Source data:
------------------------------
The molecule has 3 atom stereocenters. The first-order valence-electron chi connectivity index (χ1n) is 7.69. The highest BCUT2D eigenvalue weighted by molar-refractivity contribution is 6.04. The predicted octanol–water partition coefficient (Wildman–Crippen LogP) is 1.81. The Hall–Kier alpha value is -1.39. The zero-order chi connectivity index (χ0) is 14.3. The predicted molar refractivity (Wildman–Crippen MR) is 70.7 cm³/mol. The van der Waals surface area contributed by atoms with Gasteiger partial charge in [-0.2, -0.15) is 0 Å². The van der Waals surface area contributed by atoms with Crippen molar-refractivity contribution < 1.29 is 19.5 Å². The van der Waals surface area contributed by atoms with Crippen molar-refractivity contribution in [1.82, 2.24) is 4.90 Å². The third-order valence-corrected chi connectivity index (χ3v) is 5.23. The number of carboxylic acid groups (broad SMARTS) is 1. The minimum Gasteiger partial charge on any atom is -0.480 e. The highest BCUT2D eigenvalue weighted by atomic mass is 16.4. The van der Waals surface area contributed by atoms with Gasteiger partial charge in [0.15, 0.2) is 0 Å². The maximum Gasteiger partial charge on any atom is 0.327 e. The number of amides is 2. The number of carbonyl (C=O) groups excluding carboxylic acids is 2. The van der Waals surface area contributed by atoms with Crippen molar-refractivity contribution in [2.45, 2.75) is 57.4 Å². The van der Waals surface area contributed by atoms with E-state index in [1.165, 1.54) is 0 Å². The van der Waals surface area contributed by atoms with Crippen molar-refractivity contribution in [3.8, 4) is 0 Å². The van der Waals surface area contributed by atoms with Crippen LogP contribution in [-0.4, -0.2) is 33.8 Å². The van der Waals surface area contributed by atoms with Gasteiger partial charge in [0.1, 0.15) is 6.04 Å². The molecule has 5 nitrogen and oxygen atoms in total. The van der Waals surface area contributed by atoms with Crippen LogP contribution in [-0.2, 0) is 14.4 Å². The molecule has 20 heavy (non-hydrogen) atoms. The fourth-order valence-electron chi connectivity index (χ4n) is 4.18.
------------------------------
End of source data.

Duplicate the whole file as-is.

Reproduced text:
The molecule has 3 atom stereocenters. The first-order valence-electron chi connectivity index (χ1n) is 7.69. The highest BCUT2D eigenvalue weighted by molar-refractivity contribution is 6.04. The predicted octanol–water partition coefficient (Wildman–Crippen LogP) is 1.81. The Hall–Kier alpha value is -1.39. The zero-order chi connectivity index (χ0) is 14.3. The predicted molar refractivity (Wildman–Crippen MR) is 70.7 cm³/mol. The van der Waals surface area contributed by atoms with Gasteiger partial charge in [-0.2, -0.15) is 0 Å². The van der Waals surface area contributed by atoms with Crippen molar-refractivity contribution < 1.29 is 19.5 Å². The van der Waals surface area contributed by atoms with Crippen molar-refractivity contribution in [1.82, 2.24) is 4.90 Å². The third-order valence-corrected chi connectivity index (χ3v) is 5.23. The number of carboxylic acid groups (broad SMARTS) is 1. The minimum Gasteiger partial charge on any atom is -0.480 e. The highest BCUT2D eigenvalue weighted by atomic mass is 16.4. The van der Waals surface area contributed by atoms with Gasteiger partial charge in [0.15, 0.2) is 0 Å². The maximum Gasteiger partial charge on any atom is 0.327 e. The number of amides is 2. The number of carbonyl (C=O) groups excluding carboxylic acids is 2. The van der Waals surface area contributed by atoms with Crippen molar-refractivity contribution in [2.45, 2.75) is 57.4 Å². The van der Waals surface area contributed by atoms with E-state index in [1.165, 1.54) is 0 Å². The van der Waals surface area contributed by atoms with Crippen molar-refractivity contribution in [3.8, 4) is 0 Å². The van der Waals surface area contributed by atoms with Crippen LogP contribution in [-0.4, -0.2) is 33.8 Å². The van der Waals surface area contributed by atoms with Gasteiger partial charge in [0.1, 0.15) is 6.04 Å². The molecule has 5 nitrogen and oxygen atoms in total. The van der Waals surface area contributed by atoms with Crippen LogP contribution in [-0.2, 0) is 14.4 Å². The molecule has 20 heavy (non-hydrogen) atoms. The fourth-order valence-electron chi connectivity index (χ4n) is 4.18.